“Leaving my home behind at 8 years old, my family decided to move to the US after the Egyptian Revolution. Although I was certainly scared, I heard so many incredible things about the US. I was excited to have clean and safe public parks, running water, and electricity. As a young child, it seemed like the United States would be the land of everything and anything. Upon moving here, it all seemed perfect. It was and remains somewhat true- to a certain extent and time. I never knew that my American dream had an expiration date, and a ticking clock. As I reached high school, I began to notice the differences in opportunity and access between my friends and me because of my H-4 status.
When my friends and I reached the age of working, I learned that I couldn’t work at Target or an ice cream shop like my friends did. I was confused and frustrated as to how a piece of paper dictated so much of my life. Now most importantly, as I approach college and the applications, I find myself dealing with additional barriers as an H4 holder, particularly financially. While most US citizens or permanent residents easily rely on the FAFSA for a large portion of their aid, it was disappointing to learn that that would not be an option for me. I tried to forget about it, and instead, I began searching for scholarships instead, yet the disappointment continued as I read “Requirement: U.S. citizen or permanent resident.” So then, I tried to find another option: institutional aid, yet several universities don’t even give institutional aid to international students. Many universities also are need-aware of this status, meaning that my ability to pay does impact my admission. The fact that I have lived here most of my life is completely ignored and dismissed. It is soul-crushing to be treated as if I have never stepped foot in the US.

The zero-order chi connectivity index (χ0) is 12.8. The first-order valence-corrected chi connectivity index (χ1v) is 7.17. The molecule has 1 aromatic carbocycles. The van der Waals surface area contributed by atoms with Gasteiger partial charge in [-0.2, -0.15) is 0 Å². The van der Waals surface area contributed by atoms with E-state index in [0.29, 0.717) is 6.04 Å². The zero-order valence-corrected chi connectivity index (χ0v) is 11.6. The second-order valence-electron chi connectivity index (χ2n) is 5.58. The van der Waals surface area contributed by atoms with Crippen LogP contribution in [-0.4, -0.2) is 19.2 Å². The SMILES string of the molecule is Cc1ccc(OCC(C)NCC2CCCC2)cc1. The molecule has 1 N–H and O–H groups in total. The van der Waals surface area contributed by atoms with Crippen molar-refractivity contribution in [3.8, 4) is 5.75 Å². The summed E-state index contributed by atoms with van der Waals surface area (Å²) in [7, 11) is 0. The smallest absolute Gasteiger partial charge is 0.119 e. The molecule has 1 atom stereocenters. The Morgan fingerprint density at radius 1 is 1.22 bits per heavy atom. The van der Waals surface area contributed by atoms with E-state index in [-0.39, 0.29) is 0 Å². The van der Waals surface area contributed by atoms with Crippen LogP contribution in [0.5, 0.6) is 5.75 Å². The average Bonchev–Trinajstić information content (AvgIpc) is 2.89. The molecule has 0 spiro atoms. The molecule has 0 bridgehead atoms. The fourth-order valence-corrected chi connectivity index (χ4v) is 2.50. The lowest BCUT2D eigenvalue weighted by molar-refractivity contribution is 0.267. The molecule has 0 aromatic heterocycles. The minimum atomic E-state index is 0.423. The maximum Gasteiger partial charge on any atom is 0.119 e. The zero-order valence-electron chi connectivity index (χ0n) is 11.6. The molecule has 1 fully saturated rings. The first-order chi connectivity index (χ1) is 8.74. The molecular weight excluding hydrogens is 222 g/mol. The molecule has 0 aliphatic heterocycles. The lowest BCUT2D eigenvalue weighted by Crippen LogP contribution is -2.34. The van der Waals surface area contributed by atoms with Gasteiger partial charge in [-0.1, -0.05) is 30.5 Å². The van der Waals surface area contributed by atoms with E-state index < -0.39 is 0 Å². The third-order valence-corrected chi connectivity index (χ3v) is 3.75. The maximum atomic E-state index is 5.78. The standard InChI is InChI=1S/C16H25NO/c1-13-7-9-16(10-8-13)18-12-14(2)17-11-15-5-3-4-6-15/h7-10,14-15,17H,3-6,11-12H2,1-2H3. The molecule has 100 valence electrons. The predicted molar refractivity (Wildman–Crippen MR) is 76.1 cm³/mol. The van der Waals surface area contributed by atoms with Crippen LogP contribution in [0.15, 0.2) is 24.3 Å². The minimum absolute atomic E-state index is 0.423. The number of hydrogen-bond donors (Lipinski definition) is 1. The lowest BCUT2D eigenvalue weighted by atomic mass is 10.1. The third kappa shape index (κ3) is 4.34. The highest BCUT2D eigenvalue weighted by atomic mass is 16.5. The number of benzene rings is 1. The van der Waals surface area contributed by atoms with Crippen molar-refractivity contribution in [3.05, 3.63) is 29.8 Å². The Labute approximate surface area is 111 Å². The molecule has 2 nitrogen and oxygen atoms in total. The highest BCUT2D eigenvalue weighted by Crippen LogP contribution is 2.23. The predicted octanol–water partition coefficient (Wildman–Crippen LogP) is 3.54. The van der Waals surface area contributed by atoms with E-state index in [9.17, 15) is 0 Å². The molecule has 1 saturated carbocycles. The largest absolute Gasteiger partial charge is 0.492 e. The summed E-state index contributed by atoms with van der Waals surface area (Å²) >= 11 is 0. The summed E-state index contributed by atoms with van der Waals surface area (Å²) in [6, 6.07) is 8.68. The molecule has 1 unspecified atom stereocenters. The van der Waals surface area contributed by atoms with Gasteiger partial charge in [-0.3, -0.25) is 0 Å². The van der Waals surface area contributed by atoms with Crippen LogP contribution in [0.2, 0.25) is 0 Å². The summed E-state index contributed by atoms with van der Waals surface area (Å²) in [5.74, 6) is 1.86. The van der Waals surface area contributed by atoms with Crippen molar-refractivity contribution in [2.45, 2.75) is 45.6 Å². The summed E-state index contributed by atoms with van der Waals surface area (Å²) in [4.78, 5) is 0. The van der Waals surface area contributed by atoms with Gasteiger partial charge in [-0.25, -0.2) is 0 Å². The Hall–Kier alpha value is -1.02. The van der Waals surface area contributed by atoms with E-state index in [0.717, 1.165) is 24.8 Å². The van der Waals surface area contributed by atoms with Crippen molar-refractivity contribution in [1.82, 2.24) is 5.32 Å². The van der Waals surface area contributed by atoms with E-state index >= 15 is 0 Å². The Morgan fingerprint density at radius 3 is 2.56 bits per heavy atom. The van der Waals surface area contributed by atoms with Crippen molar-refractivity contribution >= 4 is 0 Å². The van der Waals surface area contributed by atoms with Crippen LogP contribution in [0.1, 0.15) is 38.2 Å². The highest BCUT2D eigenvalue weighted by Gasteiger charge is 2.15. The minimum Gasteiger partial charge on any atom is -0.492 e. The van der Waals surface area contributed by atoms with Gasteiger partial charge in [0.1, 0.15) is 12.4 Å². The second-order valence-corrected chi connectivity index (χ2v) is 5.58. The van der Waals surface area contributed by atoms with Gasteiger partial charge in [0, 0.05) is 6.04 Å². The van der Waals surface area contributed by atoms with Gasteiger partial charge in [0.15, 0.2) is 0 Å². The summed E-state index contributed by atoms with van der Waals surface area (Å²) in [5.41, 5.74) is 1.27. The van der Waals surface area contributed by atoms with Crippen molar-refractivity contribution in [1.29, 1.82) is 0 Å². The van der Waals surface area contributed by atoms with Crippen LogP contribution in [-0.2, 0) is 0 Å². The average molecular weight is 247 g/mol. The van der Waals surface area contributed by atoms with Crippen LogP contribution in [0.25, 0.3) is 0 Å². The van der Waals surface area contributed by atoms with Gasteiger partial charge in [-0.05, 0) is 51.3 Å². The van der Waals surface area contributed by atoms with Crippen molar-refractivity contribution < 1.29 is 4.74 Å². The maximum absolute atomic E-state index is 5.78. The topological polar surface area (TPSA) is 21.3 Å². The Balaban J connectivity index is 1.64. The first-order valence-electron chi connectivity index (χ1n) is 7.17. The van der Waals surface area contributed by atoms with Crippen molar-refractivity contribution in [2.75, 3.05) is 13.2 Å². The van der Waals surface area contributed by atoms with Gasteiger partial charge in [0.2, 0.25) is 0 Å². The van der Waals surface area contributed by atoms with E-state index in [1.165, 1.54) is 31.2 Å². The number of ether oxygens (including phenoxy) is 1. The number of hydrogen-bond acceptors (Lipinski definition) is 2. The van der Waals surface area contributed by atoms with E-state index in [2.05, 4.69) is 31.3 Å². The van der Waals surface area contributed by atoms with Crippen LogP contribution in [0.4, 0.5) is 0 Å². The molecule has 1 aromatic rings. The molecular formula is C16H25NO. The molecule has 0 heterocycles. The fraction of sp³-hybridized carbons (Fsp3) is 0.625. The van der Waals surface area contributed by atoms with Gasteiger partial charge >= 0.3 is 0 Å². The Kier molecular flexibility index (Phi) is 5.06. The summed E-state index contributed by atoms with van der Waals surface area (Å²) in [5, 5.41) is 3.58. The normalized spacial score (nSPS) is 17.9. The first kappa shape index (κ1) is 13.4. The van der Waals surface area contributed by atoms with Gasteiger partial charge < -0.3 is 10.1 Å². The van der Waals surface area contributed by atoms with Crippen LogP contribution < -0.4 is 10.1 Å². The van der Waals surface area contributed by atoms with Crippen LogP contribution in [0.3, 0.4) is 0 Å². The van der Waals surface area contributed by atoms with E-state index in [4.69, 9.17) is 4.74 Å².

Ultimately, there is no federal aid, limited institutional aid, and financial status is considered upon applying. These are tremendous barriers to pursuing my goals. Immigrants are forced to become more resilient, more accustomed to bad news, and used to the different cases that require further follow-up. It is not as dreamy as it once seemed.”